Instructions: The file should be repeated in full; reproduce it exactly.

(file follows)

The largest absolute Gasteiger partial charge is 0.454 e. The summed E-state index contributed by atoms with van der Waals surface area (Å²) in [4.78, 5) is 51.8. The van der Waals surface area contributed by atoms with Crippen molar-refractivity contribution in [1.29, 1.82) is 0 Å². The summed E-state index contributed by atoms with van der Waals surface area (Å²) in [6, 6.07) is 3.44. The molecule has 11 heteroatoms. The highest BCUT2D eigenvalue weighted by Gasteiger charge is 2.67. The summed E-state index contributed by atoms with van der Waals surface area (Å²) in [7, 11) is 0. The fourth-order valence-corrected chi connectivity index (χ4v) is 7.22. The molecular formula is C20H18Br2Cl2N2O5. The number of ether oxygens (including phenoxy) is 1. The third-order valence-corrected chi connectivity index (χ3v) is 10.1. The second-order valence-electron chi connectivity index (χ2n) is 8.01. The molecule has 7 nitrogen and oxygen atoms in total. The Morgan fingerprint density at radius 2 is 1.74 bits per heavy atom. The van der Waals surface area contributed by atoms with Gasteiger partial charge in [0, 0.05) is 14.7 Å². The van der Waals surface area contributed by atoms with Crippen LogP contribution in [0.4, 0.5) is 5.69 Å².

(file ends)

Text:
The largest absolute Gasteiger partial charge is 0.454 e. The summed E-state index contributed by atoms with van der Waals surface area (Å²) in [4.78, 5) is 51.8. The van der Waals surface area contributed by atoms with Crippen molar-refractivity contribution in [1.29, 1.82) is 0 Å². The summed E-state index contributed by atoms with van der Waals surface area (Å²) in [6, 6.07) is 3.44. The molecule has 11 heteroatoms. The highest BCUT2D eigenvalue weighted by Gasteiger charge is 2.67. The summed E-state index contributed by atoms with van der Waals surface area (Å²) in [7, 11) is 0. The fourth-order valence-corrected chi connectivity index (χ4v) is 7.22. The molecular formula is C20H18Br2Cl2N2O5. The number of ether oxygens (including phenoxy) is 1. The third-order valence-corrected chi connectivity index (χ3v) is 10.1. The second-order valence-electron chi connectivity index (χ2n) is 8.01. The molecule has 7 nitrogen and oxygen atoms in total. The Morgan fingerprint density at radius 2 is 1.74 bits per heavy atom. The van der Waals surface area contributed by atoms with Gasteiger partial charge in [0, 0.05) is 14.7 Å². The van der Waals surface area contributed by atoms with Crippen LogP contribution in [0.4, 0.5) is 5.69 Å².